Stuart Turton spends the second day of his one week odyssey with Linux, battling Fedora and DVD playback troubles, while trying valiantly not to go back to the relative 'safety' of Vista, as frustrations start to boil over.
In day one of his seven day experiment with Linux, Stuart Turton handed his life over to the alternative OS, trying to ignore the spell of Microsoft and getting busy with his first ever Ubuntu install. Now on day two, Stuart learns a thing or two about playing DVDs on his new system, while learning to deal with Fedora.
But will Linux get the better of Stuart, before the week has even begun?
Day 2: My life with Linux
Fedora hates me. I know this because it refuses to do a single thing I tell it. It's taken me all morning to get the darn thing installed, as it kept crashing at the install screen on my work machine.
With my temper in shreds, I end up using my laptop to install the OS on an external hard disk, which works brilliantly until I try to start it for the first time, at which point it gleefully crashes again.
A quick restart and everything seems to be working, except it won't output to my external monitor. Given that my laptop has a 13in screen, this is a problem, but one dwarfed by the refusal of the Evolution email client to connect to my company's Exchange Server, despite all the literature boasting quite heartily the opposite.
A quick scout around the ever-handy forums reveals I need to install a separate Exchange plug-in, which takes me for my first jaunt into Fedora's terminal interface. The terminal is a standard of all Linux distros and is basically the text interface behind the shiny icons.
For anybody au fait with its commands it offers a speedy way to install and configure applications, but for me it represents a rather startling trip down memory lane and my first fumblings with DOS.
Using the "apt" command I install the plug-in, type my account information into Evolution and watch as precisely nothing happens.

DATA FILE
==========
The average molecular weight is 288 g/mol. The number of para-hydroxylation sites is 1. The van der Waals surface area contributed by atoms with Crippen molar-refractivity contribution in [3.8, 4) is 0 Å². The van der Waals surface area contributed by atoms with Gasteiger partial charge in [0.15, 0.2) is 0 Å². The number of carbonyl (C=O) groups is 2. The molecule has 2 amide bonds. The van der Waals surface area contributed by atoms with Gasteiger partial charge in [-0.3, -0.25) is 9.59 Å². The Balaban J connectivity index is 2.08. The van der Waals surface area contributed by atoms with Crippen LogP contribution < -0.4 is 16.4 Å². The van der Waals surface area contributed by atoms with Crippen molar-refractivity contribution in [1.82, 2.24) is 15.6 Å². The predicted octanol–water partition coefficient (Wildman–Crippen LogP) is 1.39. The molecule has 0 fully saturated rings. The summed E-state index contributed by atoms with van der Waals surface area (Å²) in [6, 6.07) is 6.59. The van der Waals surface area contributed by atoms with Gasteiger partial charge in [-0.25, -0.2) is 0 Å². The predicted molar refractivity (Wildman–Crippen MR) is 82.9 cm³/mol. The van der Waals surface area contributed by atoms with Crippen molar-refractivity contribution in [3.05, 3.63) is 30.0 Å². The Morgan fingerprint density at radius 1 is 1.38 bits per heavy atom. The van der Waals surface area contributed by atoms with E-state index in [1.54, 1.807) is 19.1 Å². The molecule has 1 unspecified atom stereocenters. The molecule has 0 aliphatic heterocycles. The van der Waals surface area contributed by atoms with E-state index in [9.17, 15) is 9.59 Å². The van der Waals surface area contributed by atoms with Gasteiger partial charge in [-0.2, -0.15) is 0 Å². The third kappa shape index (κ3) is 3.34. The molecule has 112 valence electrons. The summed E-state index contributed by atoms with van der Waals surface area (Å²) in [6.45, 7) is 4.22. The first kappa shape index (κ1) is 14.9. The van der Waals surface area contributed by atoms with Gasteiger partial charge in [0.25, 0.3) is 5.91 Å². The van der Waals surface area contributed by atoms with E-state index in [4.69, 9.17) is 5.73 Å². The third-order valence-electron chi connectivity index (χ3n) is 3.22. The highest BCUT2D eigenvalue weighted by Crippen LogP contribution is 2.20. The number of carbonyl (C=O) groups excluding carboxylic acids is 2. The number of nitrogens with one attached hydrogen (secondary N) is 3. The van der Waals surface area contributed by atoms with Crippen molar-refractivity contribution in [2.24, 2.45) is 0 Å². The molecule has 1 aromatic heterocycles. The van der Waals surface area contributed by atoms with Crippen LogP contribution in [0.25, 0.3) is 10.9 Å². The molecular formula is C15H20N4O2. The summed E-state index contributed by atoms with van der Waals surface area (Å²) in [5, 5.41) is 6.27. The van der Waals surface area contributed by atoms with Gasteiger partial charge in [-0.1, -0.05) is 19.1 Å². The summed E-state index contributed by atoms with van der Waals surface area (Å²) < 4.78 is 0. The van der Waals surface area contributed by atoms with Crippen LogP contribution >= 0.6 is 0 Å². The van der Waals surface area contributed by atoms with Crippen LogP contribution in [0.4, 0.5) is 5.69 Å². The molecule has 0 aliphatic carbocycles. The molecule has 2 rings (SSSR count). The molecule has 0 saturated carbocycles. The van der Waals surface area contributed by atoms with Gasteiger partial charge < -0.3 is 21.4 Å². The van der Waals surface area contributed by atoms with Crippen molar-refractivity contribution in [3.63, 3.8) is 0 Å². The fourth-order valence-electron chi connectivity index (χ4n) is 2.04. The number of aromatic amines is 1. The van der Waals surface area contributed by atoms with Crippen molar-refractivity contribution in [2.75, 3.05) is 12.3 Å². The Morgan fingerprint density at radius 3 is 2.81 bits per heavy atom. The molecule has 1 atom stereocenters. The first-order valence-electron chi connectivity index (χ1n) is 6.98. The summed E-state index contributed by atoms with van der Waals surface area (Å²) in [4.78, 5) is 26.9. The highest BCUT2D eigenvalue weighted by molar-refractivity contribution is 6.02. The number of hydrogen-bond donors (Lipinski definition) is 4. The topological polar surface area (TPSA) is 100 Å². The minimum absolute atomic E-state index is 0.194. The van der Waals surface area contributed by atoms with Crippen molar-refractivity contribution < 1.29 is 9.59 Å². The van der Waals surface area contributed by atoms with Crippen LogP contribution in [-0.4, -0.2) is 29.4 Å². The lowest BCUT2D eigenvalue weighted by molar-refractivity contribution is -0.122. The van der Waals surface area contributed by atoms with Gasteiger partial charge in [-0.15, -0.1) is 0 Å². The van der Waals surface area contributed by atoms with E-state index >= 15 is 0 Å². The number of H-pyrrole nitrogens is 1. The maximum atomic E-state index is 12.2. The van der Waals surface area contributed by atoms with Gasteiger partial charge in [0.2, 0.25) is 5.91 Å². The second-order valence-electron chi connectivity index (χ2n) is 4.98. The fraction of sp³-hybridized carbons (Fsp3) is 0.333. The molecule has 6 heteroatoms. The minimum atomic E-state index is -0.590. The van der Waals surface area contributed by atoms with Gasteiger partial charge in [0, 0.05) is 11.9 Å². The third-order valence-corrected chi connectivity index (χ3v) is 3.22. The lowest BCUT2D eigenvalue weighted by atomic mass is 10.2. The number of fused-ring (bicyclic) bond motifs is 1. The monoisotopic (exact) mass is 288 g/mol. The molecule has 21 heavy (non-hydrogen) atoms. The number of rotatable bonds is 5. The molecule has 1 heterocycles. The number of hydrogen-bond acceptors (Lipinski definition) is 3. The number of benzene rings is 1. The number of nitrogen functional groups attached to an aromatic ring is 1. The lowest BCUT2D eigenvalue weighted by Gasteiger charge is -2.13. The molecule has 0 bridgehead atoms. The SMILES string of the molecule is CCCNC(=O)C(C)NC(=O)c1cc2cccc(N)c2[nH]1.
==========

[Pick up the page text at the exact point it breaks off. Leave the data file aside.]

I retreat back to the forums to find at least a dozen possible explanations for this annoying oddity, but I simply don't have time to explore them, as my editor would like to know why I've spent my morning swearing at the screen instead of doing any work. To my shame, I end up retreating to Vista just to read my email.
It's not all bad news, though. It's pay day so I decide to splash the cash. I pick up a cheap DVD on the way home, fire up Ubuntu and I'm off. Only I'm not, because while Linux recognises the movie happily enough, for some strange reason the Totem Movie Player decides not to play the film, claiming it can't read the media.
There's no hint at what the problem may be or link to where I can find help, and quite frankly I'm too miffed with Linux today to be bothered traipsing the Internet to find out (I now know it's to do with the need for a paid-for codec, just in case anyone's readying their email).
For the second time today I turn lovingly to Vista and fall asleep watching The Kingdom. I should have listened to Totem, it's an awful film.
*Be sure to check out Day 3 of Stuart Turton's experience with Linux, where he gets to blame Nvidia for his ensuring troubles, obsess over forums on his search for greater guidance and much, much more. Coming soon...
Also see our series on the Free Linux Apps You Can't Do Without